One of the driving principles behind Start Teaching Guitar is that we can all learn from each other. This “Guitar Teacher Interview” series is a chance for us to hear from other guitar teachers around the world and hopefully get some ideas for our own teaching businesses.
Today we have an interview with Trace Follett, a guitar teacher from Kansas City in the USA. Trace has been teaching for over 10 years…he gives lessons full-time at a local music store and also does recording and live performing. Check out spencersmusicroom.com for more info about Trace.
Guitar Teacher Interview
Tell us a little bit about yourself. Where do you live? What’s your background?
My name is Trace, I live in Kansas City, MO and I teach guitar full-time at a great music store called Spencer’s Music Room. I started playing at around age nine and started teaching at around age eighteen. Ive studied under amazing musicians here in town such as Vince Kirk, Jay Eudaly, and Bill Crain. Ive played pretty much every venue KC has and have been on numerous tours. I have recorded for Fox News, and played in such events with the likes of Papa Roach, Orianthi, Lisa Loeb, Joe Satriani, and more.
Tell us about your guitar teaching business. Are you doing it part-time or full-time? How many students are you currently teaching?
I’ve been teaching for about a decade. I have anywhere between 30 to 40 students per week. All of my students are a joy to work with and they definitely keep me on my toes. I really enjoy watching and hearing them progress into great musicians. Its private one-on-one lessons, so the sessions are customized to fit the students needs.
What’s been the biggest key to success in your teaching business so far?
Definitely word of mouth and referrals. Not sticking to one method works well, also. Being able to relate the material to each individual student and having them do as much as possible and not just show them and hope they understand.
What’s been your most effective way of attracting new students?
Flyers and websites are pretty good and it doesnt hurt to use them but the best way is definitely word of mouth. I let all my students know that most of my business comes from referrals and usually they love the chance to help out by telling their friends or family.
What’s been your most effective way of keeping your existing students from quitting?
Patience. Being able to read different people and adapt to what teaching style suits them best. Keeping a good attitude and just being passionate about playing and teaching music. The more passionate the teacher is, the more the student wants to stick around and keep playing.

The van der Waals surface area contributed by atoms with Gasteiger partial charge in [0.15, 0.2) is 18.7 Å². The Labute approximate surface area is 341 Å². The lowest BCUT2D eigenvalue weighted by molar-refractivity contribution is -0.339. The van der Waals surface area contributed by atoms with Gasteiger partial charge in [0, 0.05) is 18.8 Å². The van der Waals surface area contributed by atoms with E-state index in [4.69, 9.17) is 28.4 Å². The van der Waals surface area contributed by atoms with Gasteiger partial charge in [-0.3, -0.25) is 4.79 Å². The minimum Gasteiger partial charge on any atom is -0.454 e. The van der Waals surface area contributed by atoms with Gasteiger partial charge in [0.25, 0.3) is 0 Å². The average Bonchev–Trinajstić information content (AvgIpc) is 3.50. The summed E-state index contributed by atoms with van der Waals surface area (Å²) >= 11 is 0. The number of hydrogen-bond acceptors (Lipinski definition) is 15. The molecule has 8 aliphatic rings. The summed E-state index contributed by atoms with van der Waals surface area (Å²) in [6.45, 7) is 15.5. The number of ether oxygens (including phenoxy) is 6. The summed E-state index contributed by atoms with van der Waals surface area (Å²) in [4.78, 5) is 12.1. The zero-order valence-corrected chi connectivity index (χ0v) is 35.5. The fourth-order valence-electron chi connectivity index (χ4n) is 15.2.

What helps to keep you motivated to continue when things don’t seem to be going as well as you would like?
Just the fact that my students still love playing the guitar and watching them get excited when they get something thats been pretty tough. Plus, the best thing about teaching is learning. Im thrilled when students bring something in that will challenge me. The guitar is an ongoing process. You never stop learning about it and thats the best part. Finally, the fact that I get to play guitar for a living. Working on my passion and being able to help others achieve their goals as musicians is a big motivator.
What advice would you have for someone who would like to get started teaching guitar lessons for the first time?
Start out small. Realize that like any other starting business, you need to spend money to make money. Learn as much marketing as you can. Start teaching friends and friends of friends to see how that works first. Know what you can and can’t do. Get to know as many styles of music as you can, but never pretend to be a master of all styles. Every good teacher, while being able to teach many styles, has their own specialty. Finally, you must have a huge passion for not only music and guitar, but for teaching as well.
Can you share one tip that has worked for you to help your students get better results on the guitar?
Just putting myself in their shoes to see where they are coming from and find out where the best trouble spots are, and having them apply what we are working on rather than just playing it for them.
Well, that’s it for today’s Guitar Teacher Interview. If you’d like to be considered for a future interview, enter your name and email address below to join the Start Teaching Guitar community. I send out occasional interview requests to this mailing list.
If you have any questions, comments or feedback please leave a reply below!